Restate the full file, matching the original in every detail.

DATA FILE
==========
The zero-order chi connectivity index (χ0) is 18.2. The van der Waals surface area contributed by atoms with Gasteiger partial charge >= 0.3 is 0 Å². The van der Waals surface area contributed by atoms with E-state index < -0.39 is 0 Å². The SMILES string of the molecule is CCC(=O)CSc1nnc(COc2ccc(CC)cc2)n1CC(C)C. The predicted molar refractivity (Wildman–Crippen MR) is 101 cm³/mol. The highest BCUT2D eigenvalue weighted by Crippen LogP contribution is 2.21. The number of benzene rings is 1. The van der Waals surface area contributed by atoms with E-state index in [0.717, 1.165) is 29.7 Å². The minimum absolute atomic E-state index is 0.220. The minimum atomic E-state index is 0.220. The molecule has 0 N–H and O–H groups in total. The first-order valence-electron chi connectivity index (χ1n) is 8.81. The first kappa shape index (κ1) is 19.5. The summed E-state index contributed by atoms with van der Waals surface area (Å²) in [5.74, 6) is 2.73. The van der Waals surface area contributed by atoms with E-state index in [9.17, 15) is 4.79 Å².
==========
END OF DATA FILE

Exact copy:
The zero-order chi connectivity index (χ0) is 18.2. The van der Waals surface area contributed by atoms with Gasteiger partial charge >= 0.3 is 0 Å². The van der Waals surface area contributed by atoms with E-state index < -0.39 is 0 Å². The SMILES string of the molecule is CCC(=O)CSc1nnc(COc2ccc(CC)cc2)n1CC(C)C. The predicted molar refractivity (Wildman–Crippen MR) is 101 cm³/mol. The highest BCUT2D eigenvalue weighted by Crippen LogP contribution is 2.21. The number of benzene rings is 1. The van der Waals surface area contributed by atoms with E-state index in [0.717, 1.165) is 29.7 Å². The minimum absolute atomic E-state index is 0.220. The minimum atomic E-state index is 0.220. The molecule has 0 N–H and O–H groups in total. The first-order valence-electron chi connectivity index (χ1n) is 8.81. The first kappa shape index (κ1) is 19.5. The summed E-state index contributed by atoms with van der Waals surface area (Å²) in [5.74, 6) is 2.73. The van der Waals surface area contributed by atoms with E-state index in [9.17, 15) is 4.79 Å².